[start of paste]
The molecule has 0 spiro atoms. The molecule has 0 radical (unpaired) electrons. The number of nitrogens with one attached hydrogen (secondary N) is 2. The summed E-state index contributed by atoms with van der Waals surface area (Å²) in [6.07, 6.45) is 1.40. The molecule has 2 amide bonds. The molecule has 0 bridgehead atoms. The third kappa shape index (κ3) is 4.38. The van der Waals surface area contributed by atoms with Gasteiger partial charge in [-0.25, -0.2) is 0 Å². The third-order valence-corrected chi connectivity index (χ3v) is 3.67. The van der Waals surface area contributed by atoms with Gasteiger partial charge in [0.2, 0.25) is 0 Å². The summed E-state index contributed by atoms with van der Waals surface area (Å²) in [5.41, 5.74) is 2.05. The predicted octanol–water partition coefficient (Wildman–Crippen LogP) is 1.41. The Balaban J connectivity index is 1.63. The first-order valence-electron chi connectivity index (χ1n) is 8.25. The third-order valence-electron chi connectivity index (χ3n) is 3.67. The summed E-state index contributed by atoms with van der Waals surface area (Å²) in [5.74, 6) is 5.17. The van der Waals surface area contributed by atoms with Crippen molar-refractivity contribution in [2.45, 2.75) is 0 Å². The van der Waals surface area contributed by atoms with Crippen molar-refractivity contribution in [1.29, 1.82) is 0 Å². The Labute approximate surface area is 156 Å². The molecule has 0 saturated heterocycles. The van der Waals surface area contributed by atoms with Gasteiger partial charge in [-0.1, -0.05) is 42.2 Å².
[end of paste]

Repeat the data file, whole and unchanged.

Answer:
The molecule has 0 spiro atoms. The molecule has 0 radical (unpaired) electrons. The number of nitrogens with one attached hydrogen (secondary N) is 2. The summed E-state index contributed by atoms with van der Waals surface area (Å²) in [6.07, 6.45) is 1.40. The molecule has 2 amide bonds. The molecule has 0 bridgehead atoms. The third kappa shape index (κ3) is 4.38. The van der Waals surface area contributed by atoms with Gasteiger partial charge in [-0.25, -0.2) is 0 Å². The third-order valence-corrected chi connectivity index (χ3v) is 3.67. The van der Waals surface area contributed by atoms with Gasteiger partial charge in [0.2, 0.25) is 0 Å². The summed E-state index contributed by atoms with van der Waals surface area (Å²) in [5.41, 5.74) is 2.05. The predicted octanol–water partition coefficient (Wildman–Crippen LogP) is 1.41. The Balaban J connectivity index is 1.63. The first-order valence-electron chi connectivity index (χ1n) is 8.25. The third-order valence-electron chi connectivity index (χ3n) is 3.67. The summed E-state index contributed by atoms with van der Waals surface area (Å²) in [5.74, 6) is 5.17. The van der Waals surface area contributed by atoms with Crippen molar-refractivity contribution in [2.45, 2.75) is 0 Å². The van der Waals surface area contributed by atoms with Crippen molar-refractivity contribution in [1.29, 1.82) is 0 Å². The Labute approximate surface area is 156 Å². The molecule has 0 saturated heterocycles. The van der Waals surface area contributed by atoms with Gasteiger partial charge in [-0.1, -0.05) is 42.2 Å².